Sometimes things happen in the right order. If I had been a conscientious student at Hunter High School, I’d have read this book under Jack McNeil, my very first Creative Writing instructor. At the very least, you might think I’d have taken it 20 years later, as a narrative-obsessed journalist. But the true-crime genre it spawned had persuaded me I didn’t need to; who needed to read about a grisly murder? I care about trauma, but didn’t I already admire, and praise in my teaching, My Dark Places, James Ellroy’s account of the murder of his mother and his search for their killer? And I certainly never saw the 1976 film made from the book.
Even seeing the two recent “Capote movies” back to back didn’t drive me to the book. The more famous of the two, Capote, was most interesting for its portrayal of Capote’s erotic attachment to accused killer Perry Smith (played above by Robert Blake in the 1967 flick). And seeing Infamous (trailer below) I was taken by Capote’s close partnership with Harper Lee, who did a lot of the reporting Capote ultimately claimed was his own.
It wasn’t till I came across the book here in Philadelphia that I decided it was time to read it — that would be a good lesson in the writing of narrative nonfiction. Now, I’m kind of stunned.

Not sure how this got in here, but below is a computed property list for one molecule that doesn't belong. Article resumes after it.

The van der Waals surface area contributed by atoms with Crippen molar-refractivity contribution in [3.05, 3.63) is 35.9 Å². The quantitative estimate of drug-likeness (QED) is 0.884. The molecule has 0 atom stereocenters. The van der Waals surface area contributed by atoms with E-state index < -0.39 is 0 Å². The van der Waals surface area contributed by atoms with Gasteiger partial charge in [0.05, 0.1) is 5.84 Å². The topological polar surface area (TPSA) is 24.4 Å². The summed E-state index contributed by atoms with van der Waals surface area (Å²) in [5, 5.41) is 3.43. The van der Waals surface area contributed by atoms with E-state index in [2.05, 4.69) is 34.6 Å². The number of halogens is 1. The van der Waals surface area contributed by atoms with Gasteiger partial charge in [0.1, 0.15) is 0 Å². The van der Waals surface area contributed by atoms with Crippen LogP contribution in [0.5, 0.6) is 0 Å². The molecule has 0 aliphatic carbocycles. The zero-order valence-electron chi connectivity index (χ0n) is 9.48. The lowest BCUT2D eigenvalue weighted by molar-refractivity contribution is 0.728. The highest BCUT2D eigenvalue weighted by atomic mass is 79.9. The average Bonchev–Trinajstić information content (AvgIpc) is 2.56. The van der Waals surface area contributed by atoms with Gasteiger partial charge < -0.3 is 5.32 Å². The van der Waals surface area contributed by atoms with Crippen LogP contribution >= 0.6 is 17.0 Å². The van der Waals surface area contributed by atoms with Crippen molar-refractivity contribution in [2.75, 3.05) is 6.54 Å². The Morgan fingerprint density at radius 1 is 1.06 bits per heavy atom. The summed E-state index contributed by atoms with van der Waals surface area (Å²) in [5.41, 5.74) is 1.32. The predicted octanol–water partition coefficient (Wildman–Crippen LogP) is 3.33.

Six years it took for Capote to combine it all — to dream the dream properly till it was, as my old sensei John Gardner demands of fiction, both vivid and continuous. And I’m thankful that I went in with *exactly* the amount of information I had. I was simultaneously swept up in the dream and, on every page, nodding admiringly at how the story of that Kansas morning was woven from soft conversations with farm folk and stubborn cops.
I sit here persuaded of two things:
- That the story it tells is both profound and rather slight, as I’d long suspected.
- That I have to find the scholars who’ve looked at Capote’s summary of the psychiatric testimony, and see those psychiatrists ooked at Smith’s military experiences in detail.
- That as long as I live as a writer, I can study all I like, but it’s unlikely that I’ll ever write any prose that comes ten percent within Capote’s.
None of which stops me from writing: and it’s dourly appropriate to read this as I construct snapshots from the tales told by veterans. I’ll just hope that some of the fairy dust clings to my fingers, so that the ten percent range is still achievable.